28 May 2014

The Scrub Life

I never set out to be a CNA. I really wanted to be an archaeologist. That was my first real career aspiration that I ever had. It sort went by the wayside as my years increased, but I will always consider that my first "life goal". Nursing was never on my radar. I have never really liked blood or gore or needles.

When Cecilia was born, that is when I really discovered what I thought I wanted to do: lactation consultant. Until I realized you needed to be a nurse to do that. Then I thought about being a midwife; also requires a bachelor's degree in Nursing (at least). So, I went to college. I attended the local junior college and tried to get into nursing. I took all of the nursing prerequisites, and then some extras, including medical terminology, microbiology (really considered jumping away from nursing after THIS class; it was fascinating!), and statistics. I wanted to be the best of the best- I wanted my nursing school application to stand out. It's not that I really wanted to be a "nurse". I wanted more of a nurse "desk job" where I didn't really have a lot of exposure to blood, guts, and gore. The nursing home wasn't even on my radar, except that faint little line that asked if I had any CNA experience; that was going to be a problem.

When my applications for nursing school were rejected, I focused on becoming a CNA. I figured that THEN, maybe, my applications would be accepted. I just needed a little bit of experience. When Isaias was 5 months old, my parents helped me spring for CNA school. I almost didn't finish; Hector and I were having problems and my post-partum depression was eating my alive. My dad had just gotten out of a rehab facility, and it was all a lot for me to process. My CNA instructor told me to come back when I was more put together; I finished the class and clinicals, just barely. On my last day of clinicals, Hector was arrested.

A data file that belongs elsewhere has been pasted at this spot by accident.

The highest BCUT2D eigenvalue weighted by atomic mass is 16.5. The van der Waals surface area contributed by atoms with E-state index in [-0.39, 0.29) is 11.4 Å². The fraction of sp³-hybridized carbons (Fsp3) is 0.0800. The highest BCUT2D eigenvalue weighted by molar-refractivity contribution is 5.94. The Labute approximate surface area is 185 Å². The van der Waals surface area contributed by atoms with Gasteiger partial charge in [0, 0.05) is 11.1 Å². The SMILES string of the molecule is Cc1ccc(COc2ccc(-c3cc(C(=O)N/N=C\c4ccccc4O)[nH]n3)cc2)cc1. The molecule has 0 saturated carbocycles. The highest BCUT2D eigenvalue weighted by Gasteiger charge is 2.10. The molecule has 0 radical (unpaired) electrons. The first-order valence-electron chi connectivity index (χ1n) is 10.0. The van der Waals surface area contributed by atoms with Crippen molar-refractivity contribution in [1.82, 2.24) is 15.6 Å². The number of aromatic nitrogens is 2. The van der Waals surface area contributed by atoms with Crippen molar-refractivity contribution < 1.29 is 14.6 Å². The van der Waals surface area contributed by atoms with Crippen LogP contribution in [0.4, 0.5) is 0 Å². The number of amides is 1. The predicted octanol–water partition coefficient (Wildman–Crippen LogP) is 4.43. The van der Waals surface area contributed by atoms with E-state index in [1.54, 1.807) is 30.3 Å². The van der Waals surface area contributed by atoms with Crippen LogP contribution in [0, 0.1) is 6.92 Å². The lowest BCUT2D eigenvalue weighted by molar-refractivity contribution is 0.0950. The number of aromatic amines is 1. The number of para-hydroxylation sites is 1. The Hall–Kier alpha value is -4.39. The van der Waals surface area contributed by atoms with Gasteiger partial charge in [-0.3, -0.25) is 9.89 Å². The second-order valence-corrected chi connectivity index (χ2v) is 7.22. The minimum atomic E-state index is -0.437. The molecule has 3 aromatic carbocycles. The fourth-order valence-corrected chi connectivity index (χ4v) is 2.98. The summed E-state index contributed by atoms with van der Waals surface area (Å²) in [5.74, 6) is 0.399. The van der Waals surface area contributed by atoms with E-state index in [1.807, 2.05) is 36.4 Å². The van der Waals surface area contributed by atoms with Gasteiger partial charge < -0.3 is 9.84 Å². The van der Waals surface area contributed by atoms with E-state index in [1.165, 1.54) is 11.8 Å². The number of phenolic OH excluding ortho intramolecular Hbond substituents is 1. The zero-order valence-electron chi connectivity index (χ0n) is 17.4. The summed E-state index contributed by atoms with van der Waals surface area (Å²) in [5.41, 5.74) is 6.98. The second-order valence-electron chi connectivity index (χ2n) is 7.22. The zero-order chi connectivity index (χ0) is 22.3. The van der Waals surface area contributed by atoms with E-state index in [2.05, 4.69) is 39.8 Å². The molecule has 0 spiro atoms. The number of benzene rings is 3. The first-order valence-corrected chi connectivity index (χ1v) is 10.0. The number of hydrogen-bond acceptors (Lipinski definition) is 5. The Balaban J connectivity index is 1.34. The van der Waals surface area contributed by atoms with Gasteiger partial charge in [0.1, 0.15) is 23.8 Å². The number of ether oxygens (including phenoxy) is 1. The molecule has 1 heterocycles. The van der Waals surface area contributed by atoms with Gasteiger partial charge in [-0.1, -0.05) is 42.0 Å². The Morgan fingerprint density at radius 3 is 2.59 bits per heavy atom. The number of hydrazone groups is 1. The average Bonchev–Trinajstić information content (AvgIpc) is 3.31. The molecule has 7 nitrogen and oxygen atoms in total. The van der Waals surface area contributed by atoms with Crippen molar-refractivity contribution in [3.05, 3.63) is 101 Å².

I dove into work. I put my CNA boards off for a couple of months. I cleared my head. I figured it all out. I took the boards in July, license was approved in September of 2011. I was working in an assisted living home; not a CNA job, but it wasn't bad. I worked there through the winter until March, when I took another CNA class. I needed to do something with my license. A month later, I was working at my current job.

I never really stayed in one job long enough to find my place where I fit in like I have at this current job. I have made friends, learned about being a CNA, been mentored and have been a mentor. I have worked every shift, worked doubles, worked my days off, had favorite patients, watched my favorite patients pass on and watched my favorite patients go home. I have seen staffing shortages, dealt with state inspections, and I learned to control my emotions and thoughts. I also learned to grow a backbone, to stand up for myself, to not let myself get walked all over and treated like garbage. It was at this current job I learned to use my voice. I never saw myself working in geriatrics. Now I cannot see myself working anywhere else. There is nothing like helping those who cannot help themselves. There is so much to learn. I have learned patience and how to recognize the dignity of Jesus in everyone, even those I don't like so well. I have learned to work with people I don't like so well. I think I've handled it well.

Today I am putting in my notice. I am sad to leave my patients. I have spent 2 years of my life caring for them day in and day out. I know their routines, how they like their coffee, their names, their kids' names, their favorite colors. I know these people like they were my own family; some of them have become family. I am going to miss getting up and putting my scrubs on. I never meant to find myself working as a CNA, but I think I was called to work there. I have a place where I belong there. I just hope I can find the same wherever I may end up.

And yes, I have learned to love wound care and guts, but no one better puke on me!

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